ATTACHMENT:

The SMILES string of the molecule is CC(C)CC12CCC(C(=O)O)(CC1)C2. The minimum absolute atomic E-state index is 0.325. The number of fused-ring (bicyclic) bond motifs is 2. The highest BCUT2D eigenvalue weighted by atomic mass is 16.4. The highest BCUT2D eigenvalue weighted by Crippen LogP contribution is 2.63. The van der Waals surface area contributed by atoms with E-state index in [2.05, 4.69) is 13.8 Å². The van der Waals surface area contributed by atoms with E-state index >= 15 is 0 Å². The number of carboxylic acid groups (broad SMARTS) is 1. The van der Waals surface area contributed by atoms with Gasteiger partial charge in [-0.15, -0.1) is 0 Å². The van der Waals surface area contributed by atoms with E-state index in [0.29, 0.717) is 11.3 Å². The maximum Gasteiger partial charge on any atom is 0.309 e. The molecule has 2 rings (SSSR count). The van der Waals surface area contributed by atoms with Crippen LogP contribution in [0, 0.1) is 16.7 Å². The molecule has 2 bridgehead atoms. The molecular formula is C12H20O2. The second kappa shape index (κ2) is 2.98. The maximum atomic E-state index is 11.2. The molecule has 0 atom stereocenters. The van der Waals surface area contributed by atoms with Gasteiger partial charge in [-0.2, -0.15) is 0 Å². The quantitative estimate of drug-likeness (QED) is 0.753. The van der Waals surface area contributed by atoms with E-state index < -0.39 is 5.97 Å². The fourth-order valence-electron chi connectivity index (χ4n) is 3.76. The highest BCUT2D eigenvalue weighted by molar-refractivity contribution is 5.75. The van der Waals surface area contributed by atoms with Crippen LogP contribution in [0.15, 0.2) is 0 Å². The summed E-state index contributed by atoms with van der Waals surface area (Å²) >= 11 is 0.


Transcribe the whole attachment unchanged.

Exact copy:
The SMILES string of the molecule is CC(C)CC12CCC(C(=O)O)(CC1)C2. The minimum absolute atomic E-state index is 0.325. The number of fused-ring (bicyclic) bond motifs is 2. The highest BCUT2D eigenvalue weighted by atomic mass is 16.4. The highest BCUT2D eigenvalue weighted by Crippen LogP contribution is 2.63. The van der Waals surface area contributed by atoms with E-state index in [2.05, 4.69) is 13.8 Å². The van der Waals surface area contributed by atoms with E-state index >= 15 is 0 Å². The number of carboxylic acid groups (broad SMARTS) is 1. The van der Waals surface area contributed by atoms with Gasteiger partial charge in [-0.15, -0.1) is 0 Å². The van der Waals surface area contributed by atoms with E-state index in [0.29, 0.717) is 11.3 Å². The maximum Gasteiger partial charge on any atom is 0.309 e. The molecule has 2 rings (SSSR count). The van der Waals surface area contributed by atoms with Crippen LogP contribution in [0, 0.1) is 16.7 Å². The molecule has 2 bridgehead atoms. The molecular formula is C12H20O2. The second kappa shape index (κ2) is 2.98. The maximum atomic E-state index is 11.2. The molecule has 0 atom stereocenters. The van der Waals surface area contributed by atoms with Gasteiger partial charge in [-0.2, -0.15) is 0 Å². The quantitative estimate of drug-likeness (QED) is 0.753. The van der Waals surface area contributed by atoms with E-state index < -0.39 is 5.97 Å². The fourth-order valence-electron chi connectivity index (χ4n) is 3.76. The highest BCUT2D eigenvalue weighted by molar-refractivity contribution is 5.75. The van der Waals surface area contributed by atoms with Crippen LogP contribution in [0.15, 0.2) is 0 Å². The summed E-state index contributed by atoms with van der Waals surface area (Å²) >= 11 is 0.